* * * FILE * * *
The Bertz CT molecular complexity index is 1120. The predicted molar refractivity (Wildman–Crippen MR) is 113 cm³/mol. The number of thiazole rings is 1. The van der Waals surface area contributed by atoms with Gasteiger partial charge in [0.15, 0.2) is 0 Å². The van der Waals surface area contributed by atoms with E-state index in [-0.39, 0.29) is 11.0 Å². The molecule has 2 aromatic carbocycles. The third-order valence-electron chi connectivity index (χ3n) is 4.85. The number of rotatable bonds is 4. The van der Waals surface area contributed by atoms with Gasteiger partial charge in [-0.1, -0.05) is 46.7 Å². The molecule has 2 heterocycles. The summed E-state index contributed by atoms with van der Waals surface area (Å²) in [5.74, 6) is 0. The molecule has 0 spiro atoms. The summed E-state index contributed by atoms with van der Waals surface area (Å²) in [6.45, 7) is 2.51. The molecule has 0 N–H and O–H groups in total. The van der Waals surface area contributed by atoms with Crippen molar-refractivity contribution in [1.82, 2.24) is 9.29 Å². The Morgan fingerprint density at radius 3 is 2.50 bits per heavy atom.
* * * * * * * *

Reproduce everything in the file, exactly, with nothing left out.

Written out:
The Bertz CT molecular complexity index is 1120. The predicted molar refractivity (Wildman–Crippen MR) is 113 cm³/mol. The number of thiazole rings is 1. The van der Waals surface area contributed by atoms with Gasteiger partial charge in [0.15, 0.2) is 0 Å². The van der Waals surface area contributed by atoms with E-state index in [-0.39, 0.29) is 11.0 Å². The molecule has 2 aromatic carbocycles. The third-order valence-electron chi connectivity index (χ3n) is 4.85. The number of rotatable bonds is 4. The van der Waals surface area contributed by atoms with Gasteiger partial charge in [-0.1, -0.05) is 46.7 Å². The molecule has 2 heterocycles. The summed E-state index contributed by atoms with van der Waals surface area (Å²) in [5.74, 6) is 0. The molecule has 0 spiro atoms. The summed E-state index contributed by atoms with van der Waals surface area (Å²) in [6.45, 7) is 2.51. The molecule has 0 N–H and O–H groups in total. The van der Waals surface area contributed by atoms with Crippen molar-refractivity contribution in [1.82, 2.24) is 9.29 Å². The Morgan fingerprint density at radius 3 is 2.50 bits per heavy atom.